Assessing Mental Health and Service Needs Among Refugees in Malaysia
refugees, international migration, international social work, displaced populations, trauma, women's issues, Malaysia
Refugees in Malaysia often experience economic insecurity and poverty, poor health, poor mental wellbeing and limited legal rights. Using a survey with quantitative measures and open‐ended questions, we assessed socio‐demographic characteristics, mental health (RHS‐15), and service needs, including interest in group support services, among 86 Dari‐ and Arabic‐speaking refugees living in Kuala Lumpur. High levels of emotional distress were found, as nearly all participants scored positive for distress and average scores were 2.5 times above the cut‐off signifying distress. Distress scores did not vary based on most factors examined, although being married was associated with lower levels of distress. All but one participant expressed interest in participating in a support group. Barriers to potential participation included childcare, sickness and transportation. Additional mental health and social supports are needed among refugees residing in Malaysia.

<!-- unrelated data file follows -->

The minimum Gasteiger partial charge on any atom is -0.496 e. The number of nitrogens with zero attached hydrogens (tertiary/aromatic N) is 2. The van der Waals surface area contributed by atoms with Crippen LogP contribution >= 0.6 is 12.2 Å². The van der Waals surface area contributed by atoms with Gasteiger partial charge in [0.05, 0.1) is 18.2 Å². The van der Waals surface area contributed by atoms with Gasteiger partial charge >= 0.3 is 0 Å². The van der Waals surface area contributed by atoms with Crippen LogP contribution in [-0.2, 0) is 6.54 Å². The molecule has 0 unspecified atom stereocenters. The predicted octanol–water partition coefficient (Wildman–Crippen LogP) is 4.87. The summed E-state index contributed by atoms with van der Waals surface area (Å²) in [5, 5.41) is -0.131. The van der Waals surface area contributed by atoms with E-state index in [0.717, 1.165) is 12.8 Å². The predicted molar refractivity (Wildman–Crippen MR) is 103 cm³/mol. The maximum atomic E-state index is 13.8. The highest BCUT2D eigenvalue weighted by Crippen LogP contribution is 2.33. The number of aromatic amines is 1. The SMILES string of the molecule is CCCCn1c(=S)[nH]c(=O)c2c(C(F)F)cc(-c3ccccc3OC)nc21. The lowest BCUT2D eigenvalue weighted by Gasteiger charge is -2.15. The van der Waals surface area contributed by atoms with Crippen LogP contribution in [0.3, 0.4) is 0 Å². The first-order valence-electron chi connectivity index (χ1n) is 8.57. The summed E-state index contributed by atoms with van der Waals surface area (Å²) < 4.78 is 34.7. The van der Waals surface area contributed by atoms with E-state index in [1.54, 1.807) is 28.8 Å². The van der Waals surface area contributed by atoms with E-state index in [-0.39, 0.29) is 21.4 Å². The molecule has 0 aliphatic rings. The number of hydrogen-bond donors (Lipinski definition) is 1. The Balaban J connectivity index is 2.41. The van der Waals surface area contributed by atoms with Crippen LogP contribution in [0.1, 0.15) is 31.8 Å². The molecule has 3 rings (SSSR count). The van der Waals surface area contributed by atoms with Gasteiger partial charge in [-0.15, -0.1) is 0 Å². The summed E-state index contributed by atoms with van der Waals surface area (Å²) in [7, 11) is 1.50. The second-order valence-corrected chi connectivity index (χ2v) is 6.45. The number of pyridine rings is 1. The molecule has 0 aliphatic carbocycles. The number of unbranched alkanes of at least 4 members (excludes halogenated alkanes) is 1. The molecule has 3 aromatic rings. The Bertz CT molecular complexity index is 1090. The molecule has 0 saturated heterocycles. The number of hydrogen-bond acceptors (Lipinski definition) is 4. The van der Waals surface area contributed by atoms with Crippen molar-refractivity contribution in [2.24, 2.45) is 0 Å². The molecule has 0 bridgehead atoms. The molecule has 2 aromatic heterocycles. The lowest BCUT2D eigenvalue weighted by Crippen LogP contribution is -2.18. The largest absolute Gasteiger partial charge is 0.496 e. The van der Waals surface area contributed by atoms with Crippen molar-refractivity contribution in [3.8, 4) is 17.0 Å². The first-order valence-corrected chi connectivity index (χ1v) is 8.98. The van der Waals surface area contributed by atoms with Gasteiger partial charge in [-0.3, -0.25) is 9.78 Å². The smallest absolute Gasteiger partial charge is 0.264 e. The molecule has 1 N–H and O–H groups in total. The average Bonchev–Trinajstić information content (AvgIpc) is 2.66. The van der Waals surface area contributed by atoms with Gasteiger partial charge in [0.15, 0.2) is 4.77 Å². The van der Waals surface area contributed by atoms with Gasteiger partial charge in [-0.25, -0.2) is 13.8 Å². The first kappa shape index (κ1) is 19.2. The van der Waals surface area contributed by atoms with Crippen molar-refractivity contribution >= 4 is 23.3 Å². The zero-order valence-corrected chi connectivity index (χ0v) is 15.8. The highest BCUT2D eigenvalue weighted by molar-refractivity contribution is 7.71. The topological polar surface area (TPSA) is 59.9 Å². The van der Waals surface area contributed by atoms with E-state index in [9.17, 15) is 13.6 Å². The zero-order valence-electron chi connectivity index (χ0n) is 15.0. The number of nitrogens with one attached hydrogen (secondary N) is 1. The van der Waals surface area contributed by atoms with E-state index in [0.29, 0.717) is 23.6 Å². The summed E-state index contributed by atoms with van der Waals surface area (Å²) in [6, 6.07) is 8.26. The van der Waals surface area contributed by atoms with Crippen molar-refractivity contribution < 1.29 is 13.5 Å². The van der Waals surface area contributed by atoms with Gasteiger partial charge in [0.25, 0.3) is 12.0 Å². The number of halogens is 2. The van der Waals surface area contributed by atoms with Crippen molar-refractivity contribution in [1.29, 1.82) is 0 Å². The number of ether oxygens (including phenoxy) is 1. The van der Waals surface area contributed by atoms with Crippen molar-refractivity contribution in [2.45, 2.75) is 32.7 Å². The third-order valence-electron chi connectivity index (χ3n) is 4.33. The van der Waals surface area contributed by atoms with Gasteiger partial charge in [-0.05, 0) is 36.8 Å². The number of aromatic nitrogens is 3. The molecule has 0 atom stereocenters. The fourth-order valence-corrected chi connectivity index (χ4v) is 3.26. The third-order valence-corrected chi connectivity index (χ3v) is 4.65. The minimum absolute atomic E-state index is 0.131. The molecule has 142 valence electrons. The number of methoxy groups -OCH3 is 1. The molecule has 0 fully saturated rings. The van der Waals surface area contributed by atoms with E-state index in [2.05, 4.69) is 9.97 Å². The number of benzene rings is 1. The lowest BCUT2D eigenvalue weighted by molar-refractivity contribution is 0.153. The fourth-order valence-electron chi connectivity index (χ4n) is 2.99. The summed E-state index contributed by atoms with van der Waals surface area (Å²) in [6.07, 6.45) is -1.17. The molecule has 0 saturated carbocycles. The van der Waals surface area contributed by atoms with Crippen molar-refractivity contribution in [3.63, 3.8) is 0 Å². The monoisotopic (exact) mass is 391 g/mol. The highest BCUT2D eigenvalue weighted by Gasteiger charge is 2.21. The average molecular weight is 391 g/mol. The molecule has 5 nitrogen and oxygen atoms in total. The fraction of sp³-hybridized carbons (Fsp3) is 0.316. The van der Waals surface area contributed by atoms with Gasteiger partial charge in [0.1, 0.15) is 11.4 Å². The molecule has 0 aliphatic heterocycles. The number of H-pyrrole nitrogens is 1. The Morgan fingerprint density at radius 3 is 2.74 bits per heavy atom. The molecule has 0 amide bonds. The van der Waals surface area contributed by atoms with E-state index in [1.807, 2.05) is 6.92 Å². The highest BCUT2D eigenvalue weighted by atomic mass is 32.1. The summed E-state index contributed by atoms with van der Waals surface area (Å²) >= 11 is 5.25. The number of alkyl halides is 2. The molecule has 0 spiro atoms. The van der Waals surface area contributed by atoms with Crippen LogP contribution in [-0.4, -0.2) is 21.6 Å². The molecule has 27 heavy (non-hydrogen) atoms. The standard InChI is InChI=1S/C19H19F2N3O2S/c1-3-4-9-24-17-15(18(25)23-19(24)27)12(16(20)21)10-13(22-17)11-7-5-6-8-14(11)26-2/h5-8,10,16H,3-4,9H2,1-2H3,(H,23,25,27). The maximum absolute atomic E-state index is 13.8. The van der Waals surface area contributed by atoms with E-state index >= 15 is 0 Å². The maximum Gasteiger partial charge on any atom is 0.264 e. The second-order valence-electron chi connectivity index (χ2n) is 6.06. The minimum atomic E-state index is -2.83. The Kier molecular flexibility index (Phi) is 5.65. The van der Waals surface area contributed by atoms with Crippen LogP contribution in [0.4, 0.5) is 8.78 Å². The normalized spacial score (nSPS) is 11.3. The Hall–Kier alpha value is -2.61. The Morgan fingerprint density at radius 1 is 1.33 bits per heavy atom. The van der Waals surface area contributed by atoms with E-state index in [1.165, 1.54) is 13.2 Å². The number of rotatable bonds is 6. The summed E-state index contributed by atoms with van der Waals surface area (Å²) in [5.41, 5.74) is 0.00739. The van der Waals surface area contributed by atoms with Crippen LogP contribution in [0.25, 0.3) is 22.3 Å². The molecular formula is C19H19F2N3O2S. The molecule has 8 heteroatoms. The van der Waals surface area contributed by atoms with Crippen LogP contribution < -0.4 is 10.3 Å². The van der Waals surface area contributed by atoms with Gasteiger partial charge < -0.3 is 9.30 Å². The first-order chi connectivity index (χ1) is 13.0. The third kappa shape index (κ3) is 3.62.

Original Publication Citation
Shaw, S.A., Pillai, V., Ward, K.P.* (available online Mar 2018). Assessing mental health and service needs among refugees in Malaysia. International Journal of Social Welfare. DOI: https://doi.org/10.1111/ijsw.12313
BYU ScholarsArchive Citation
Shaw, Stacey; Pillai, Veena; and Ward, Kaitlin P., "Assessing Mental Health and Service Needs Among Refugees in Malaysia" (2018). All Faculty Publications. 2917.
International Journal of Social Welfare
Family, Home, and Social Sciences
© 2018 The Author(s). International Journal of Social Welfare © 2018 International Journal of Social Welfare and John Wiley & Sons Ltd